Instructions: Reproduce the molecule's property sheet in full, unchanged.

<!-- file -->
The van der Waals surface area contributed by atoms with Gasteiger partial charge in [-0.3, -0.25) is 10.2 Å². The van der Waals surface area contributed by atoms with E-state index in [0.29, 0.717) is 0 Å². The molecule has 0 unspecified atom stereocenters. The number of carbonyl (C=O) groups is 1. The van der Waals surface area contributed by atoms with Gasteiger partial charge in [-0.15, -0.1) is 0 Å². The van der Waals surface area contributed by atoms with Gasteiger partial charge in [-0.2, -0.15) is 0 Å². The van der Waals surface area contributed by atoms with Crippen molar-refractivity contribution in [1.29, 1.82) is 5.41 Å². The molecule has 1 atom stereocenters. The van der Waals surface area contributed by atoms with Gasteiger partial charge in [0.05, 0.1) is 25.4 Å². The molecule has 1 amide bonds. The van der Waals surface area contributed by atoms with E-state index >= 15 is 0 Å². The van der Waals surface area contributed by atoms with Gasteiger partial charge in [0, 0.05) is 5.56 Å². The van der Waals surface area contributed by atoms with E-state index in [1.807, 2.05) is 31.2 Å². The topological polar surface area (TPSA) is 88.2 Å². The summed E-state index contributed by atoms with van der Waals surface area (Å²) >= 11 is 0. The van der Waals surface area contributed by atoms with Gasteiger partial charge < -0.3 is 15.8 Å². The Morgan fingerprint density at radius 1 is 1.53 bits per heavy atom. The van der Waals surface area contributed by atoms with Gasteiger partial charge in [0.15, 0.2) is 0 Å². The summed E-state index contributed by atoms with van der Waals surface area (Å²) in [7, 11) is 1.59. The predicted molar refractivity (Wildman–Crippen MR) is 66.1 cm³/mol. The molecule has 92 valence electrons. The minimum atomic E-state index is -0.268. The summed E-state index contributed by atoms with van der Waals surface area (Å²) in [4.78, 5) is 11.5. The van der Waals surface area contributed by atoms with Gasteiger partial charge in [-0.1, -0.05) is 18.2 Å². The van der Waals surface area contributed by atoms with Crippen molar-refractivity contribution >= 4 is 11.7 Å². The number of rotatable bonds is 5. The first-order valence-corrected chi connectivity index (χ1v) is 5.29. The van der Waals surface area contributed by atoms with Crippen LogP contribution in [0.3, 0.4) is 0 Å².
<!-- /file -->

The van der Waals surface area contributed by atoms with Gasteiger partial charge in [-0.3, -0.25) is 10.2 Å². The van der Waals surface area contributed by atoms with E-state index in [0.29, 0.717) is 0 Å². The molecule has 0 unspecified atom stereocenters. The number of carbonyl (C=O) groups is 1. The van der Waals surface area contributed by atoms with Gasteiger partial charge in [-0.15, -0.1) is 0 Å². The van der Waals surface area contributed by atoms with Gasteiger partial charge in [-0.2, -0.15) is 0 Å². The van der Waals surface area contributed by atoms with Crippen molar-refractivity contribution in [1.29, 1.82) is 5.41 Å². The molecule has 1 atom stereocenters. The van der Waals surface area contributed by atoms with Gasteiger partial charge in [0.05, 0.1) is 25.4 Å². The molecule has 1 amide bonds. The van der Waals surface area contributed by atoms with E-state index >= 15 is 0 Å². The van der Waals surface area contributed by atoms with Gasteiger partial charge in [0, 0.05) is 5.56 Å². The van der Waals surface area contributed by atoms with E-state index in [1.807, 2.05) is 31.2 Å². The topological polar surface area (TPSA) is 88.2 Å². The summed E-state index contributed by atoms with van der Waals surface area (Å²) >= 11 is 0. The van der Waals surface area contributed by atoms with Gasteiger partial charge < -0.3 is 15.8 Å². The Morgan fingerprint density at radius 1 is 1.53 bits per heavy atom. The van der Waals surface area contributed by atoms with Gasteiger partial charge in [0.15, 0.2) is 0 Å². The summed E-state index contributed by atoms with van der Waals surface area (Å²) in [7, 11) is 1.59. The predicted molar refractivity (Wildman–Crippen MR) is 66.1 cm³/mol. The molecule has 92 valence electrons. The minimum atomic E-state index is -0.268. The summed E-state index contributed by atoms with van der Waals surface area (Å²) in [4.78, 5) is 11.5. The van der Waals surface area contributed by atoms with Gasteiger partial charge in [-0.1, -0.05) is 18.2 Å². The van der Waals surface area contributed by atoms with Crippen molar-refractivity contribution >= 4 is 11.7 Å². The number of rotatable bonds is 5. The first-order valence-corrected chi connectivity index (χ1v) is 5.29. The van der Waals surface area contributed by atoms with Crippen LogP contribution in [0.3, 0.4) is 0 Å².